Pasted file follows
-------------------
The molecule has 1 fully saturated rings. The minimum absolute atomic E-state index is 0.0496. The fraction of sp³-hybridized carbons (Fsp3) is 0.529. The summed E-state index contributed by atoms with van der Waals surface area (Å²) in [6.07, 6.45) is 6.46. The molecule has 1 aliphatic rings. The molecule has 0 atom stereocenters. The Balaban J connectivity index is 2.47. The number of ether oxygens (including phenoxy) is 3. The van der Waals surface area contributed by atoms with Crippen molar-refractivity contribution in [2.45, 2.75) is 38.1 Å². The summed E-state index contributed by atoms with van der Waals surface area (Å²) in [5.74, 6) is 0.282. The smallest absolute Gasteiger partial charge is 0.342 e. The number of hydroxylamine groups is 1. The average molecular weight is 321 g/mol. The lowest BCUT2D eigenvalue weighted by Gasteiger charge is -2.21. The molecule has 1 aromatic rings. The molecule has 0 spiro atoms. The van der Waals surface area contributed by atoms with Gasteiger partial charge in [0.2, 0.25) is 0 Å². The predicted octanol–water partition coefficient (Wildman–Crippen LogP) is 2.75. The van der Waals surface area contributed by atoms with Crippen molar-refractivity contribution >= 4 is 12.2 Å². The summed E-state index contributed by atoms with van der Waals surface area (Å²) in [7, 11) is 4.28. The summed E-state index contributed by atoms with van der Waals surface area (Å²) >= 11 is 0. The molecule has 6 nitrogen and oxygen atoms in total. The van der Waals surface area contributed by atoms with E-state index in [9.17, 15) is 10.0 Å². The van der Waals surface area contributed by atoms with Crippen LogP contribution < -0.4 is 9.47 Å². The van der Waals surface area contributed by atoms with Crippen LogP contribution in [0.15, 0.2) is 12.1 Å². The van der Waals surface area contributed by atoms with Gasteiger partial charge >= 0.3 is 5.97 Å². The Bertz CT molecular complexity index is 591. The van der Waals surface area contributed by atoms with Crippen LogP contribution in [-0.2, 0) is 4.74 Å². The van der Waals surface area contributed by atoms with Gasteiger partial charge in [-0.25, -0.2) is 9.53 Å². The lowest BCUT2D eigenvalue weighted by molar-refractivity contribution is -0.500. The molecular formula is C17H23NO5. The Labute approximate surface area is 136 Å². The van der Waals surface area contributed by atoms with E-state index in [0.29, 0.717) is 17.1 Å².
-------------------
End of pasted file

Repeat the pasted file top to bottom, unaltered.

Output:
The molecule has 1 fully saturated rings. The minimum absolute atomic E-state index is 0.0496. The fraction of sp³-hybridized carbons (Fsp3) is 0.529. The summed E-state index contributed by atoms with van der Waals surface area (Å²) in [6.07, 6.45) is 6.46. The molecule has 1 aliphatic rings. The molecule has 0 atom stereocenters. The Balaban J connectivity index is 2.47. The number of ether oxygens (including phenoxy) is 3. The van der Waals surface area contributed by atoms with Crippen molar-refractivity contribution in [2.45, 2.75) is 38.1 Å². The summed E-state index contributed by atoms with van der Waals surface area (Å²) in [5.74, 6) is 0.282. The smallest absolute Gasteiger partial charge is 0.342 e. The number of hydroxylamine groups is 1. The average molecular weight is 321 g/mol. The lowest BCUT2D eigenvalue weighted by Gasteiger charge is -2.21. The molecule has 1 aromatic rings. The molecule has 0 spiro atoms. The van der Waals surface area contributed by atoms with Gasteiger partial charge in [0.2, 0.25) is 0 Å². The predicted octanol–water partition coefficient (Wildman–Crippen LogP) is 2.75. The van der Waals surface area contributed by atoms with Crippen molar-refractivity contribution >= 4 is 12.2 Å². The summed E-state index contributed by atoms with van der Waals surface area (Å²) in [7, 11) is 4.28. The summed E-state index contributed by atoms with van der Waals surface area (Å²) >= 11 is 0. The molecule has 6 nitrogen and oxygen atoms in total. The van der Waals surface area contributed by atoms with E-state index in [9.17, 15) is 10.0 Å². The van der Waals surface area contributed by atoms with Crippen LogP contribution < -0.4 is 9.47 Å². The van der Waals surface area contributed by atoms with Crippen LogP contribution in [0.15, 0.2) is 12.1 Å². The van der Waals surface area contributed by atoms with Gasteiger partial charge >= 0.3 is 5.97 Å². The Bertz CT molecular complexity index is 591. The van der Waals surface area contributed by atoms with Crippen LogP contribution in [-0.2, 0) is 4.74 Å². The van der Waals surface area contributed by atoms with Gasteiger partial charge in [-0.25, -0.2) is 9.53 Å². The lowest BCUT2D eigenvalue weighted by molar-refractivity contribution is -0.500. The molecular formula is C17H23NO5. The Labute approximate surface area is 136 Å². The van der Waals surface area contributed by atoms with E-state index in [0.29, 0.717) is 17.1 Å².